It’s National Exercise with Your Child Week: How to Help Kids with Special Needs Stay Active

  • August 10, 2017
a girl jumping on a trampoline

Everyone knows how important exercise is for health, fitness, and even emotional well-being. This is especially true for kids. Experts recommend that kids get at least an hour of exercise per day—a lot more than the recommended 150 minutes per week for adults!

Yet more and more kids and adults alike are falling short of their recommended amounts of exercise, leading in many cases to serious long-term health consequences.

National Exercise with Your Child Week

This week is National Exercise with Your Child Week, an opportunity for kids, their parents, and the other grown-ups in their lives to bond through exercise, play, and physical fitness.

National Exercise with Your Child Week isn’t just a wonderful opportunity for kids and adults to have fun together, but a great chance to jumpstart healthy habits that can last a lifetime.

Popular activities for National Exercise with Your Child Week include outdoor games like jumping rope, playing backyard soccer or volleyball, taking bike rides, going for hikes, swimming, and so much more.

Whatever you and your child both enjoy, enjoy it! Anything that gets everyone moving and having fun is on the table.

Challenges Faced by Kids with Special Needs

Of course, getting exercise is easier for some kids than others.

Many children have special needs, physical disabilities, and other developmental disorders that can impair movement and make exercise difficult. These can include cerebral palsy, juvenile rheumatoid arthritis, neuromuscular disorders like muscular dystrophy, and many more.

Some special needs children without physical disabilities may also face difficulties with exercise. Children with autism in particular are at greater risk than most of their peers for inactive lifestyles and obesity. This may be due to issues with balance or motor coordination, or social/behavioral issues that make playing with other kids a struggle.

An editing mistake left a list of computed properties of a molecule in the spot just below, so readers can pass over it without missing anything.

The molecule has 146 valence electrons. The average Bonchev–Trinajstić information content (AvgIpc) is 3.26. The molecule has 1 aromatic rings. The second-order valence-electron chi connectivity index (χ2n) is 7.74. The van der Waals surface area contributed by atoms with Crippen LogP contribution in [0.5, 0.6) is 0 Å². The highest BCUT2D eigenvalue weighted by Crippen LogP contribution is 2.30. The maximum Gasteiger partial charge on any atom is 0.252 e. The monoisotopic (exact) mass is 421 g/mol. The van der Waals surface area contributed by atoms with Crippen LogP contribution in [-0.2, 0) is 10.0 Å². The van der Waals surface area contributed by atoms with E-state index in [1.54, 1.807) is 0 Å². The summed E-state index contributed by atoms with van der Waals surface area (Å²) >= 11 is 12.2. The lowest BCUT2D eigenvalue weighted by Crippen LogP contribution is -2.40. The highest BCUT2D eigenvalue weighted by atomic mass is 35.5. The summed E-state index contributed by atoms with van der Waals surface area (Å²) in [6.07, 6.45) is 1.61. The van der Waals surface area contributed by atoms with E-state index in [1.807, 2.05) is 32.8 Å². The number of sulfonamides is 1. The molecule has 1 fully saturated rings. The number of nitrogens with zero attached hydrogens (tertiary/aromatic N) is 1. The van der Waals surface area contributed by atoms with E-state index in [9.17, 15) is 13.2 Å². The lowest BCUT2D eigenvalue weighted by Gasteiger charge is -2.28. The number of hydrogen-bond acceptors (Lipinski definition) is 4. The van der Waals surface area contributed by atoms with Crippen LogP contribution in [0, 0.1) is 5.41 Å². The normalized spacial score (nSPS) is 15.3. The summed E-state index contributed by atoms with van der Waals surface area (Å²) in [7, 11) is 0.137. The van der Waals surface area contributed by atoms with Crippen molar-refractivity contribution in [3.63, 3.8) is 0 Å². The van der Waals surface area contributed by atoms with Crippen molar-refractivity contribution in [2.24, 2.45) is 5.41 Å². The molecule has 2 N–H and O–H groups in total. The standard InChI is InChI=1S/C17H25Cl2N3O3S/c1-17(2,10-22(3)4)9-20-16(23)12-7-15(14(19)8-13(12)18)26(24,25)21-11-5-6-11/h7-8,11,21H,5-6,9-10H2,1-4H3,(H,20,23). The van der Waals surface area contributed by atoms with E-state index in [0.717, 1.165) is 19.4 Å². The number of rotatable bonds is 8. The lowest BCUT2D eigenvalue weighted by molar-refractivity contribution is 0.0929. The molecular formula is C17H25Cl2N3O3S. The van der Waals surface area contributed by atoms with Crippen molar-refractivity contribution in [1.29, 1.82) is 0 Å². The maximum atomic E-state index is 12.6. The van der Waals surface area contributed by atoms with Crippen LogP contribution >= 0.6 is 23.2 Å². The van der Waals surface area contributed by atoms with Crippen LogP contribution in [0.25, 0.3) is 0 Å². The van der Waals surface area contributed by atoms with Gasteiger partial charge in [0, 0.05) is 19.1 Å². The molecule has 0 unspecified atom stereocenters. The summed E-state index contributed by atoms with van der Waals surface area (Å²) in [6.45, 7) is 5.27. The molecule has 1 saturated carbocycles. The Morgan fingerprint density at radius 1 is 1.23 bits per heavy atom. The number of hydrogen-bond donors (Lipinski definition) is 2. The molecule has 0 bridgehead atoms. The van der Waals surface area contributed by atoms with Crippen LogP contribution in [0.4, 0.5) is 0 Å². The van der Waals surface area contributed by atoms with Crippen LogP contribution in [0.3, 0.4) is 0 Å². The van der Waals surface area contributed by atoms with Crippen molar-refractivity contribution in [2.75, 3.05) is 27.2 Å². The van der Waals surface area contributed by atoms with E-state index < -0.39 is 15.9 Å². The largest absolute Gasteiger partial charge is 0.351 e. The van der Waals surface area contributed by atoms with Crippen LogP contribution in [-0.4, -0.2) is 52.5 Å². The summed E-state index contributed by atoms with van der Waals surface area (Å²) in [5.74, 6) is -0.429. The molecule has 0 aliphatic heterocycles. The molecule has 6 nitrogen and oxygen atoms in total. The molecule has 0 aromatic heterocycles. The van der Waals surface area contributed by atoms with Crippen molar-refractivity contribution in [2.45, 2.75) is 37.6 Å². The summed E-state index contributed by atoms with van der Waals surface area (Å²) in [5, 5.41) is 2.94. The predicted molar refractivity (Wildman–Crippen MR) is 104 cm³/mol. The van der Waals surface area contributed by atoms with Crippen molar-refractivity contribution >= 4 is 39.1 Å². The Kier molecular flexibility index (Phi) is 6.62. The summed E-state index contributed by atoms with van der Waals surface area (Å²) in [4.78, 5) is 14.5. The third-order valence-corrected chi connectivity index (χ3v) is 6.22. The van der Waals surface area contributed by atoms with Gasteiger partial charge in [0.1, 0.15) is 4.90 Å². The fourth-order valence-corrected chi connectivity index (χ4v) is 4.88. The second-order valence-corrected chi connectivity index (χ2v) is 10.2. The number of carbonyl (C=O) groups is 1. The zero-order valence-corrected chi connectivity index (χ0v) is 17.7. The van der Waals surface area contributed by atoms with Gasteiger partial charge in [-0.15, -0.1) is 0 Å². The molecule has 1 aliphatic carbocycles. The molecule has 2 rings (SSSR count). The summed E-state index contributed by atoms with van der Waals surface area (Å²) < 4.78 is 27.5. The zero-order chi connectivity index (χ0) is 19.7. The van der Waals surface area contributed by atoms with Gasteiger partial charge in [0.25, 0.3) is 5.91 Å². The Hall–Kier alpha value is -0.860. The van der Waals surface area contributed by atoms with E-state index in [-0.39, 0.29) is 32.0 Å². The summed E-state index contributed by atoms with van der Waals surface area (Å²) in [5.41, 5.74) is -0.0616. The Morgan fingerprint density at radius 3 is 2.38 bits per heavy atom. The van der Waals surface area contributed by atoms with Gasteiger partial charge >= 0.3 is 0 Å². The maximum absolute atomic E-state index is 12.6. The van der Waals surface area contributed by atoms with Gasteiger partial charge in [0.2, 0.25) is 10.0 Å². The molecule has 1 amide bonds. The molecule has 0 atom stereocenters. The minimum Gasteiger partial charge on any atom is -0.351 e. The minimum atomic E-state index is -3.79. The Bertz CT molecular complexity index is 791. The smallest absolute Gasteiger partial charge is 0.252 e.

In any case, exercise and physical activity are ultimately just as important for kids with special needs are for those without. National Exercise with Your Child Week can be a good occasion to be reminded of this fact.

How Pediatric Physical Therapy Can Help

If you have a child with special needs who struggles with exercise and activity, physical therapy and occupational therapy can help.

Pediatric physical therapists and occupational therapists are trained to help kids improve strength, mobility, and general physical fitness.

Whether the issue is with a developmental delay, genetic disorder, autism spectrum disorder, or many others, therapists can help craft a specialized therapy regimen to make exercise not only possible, but fun.

Pediatric Therapy in Connecticut

If you’re in Connecticut and you think your child would benefit from pediatric physical therapy, contact Cheshire Fitness Zone today.

Conveniently located in Cheshire and Meriden, Connecticut, Cheshire Fitness Zone offers physical therapy, occupational therapy, aquatic therapy, and more for kids with a variety of special needs.

Get in touch to learn more or make an appointment. (After all, is there a better time to take the first step than National Exercise with Your Child Week?)

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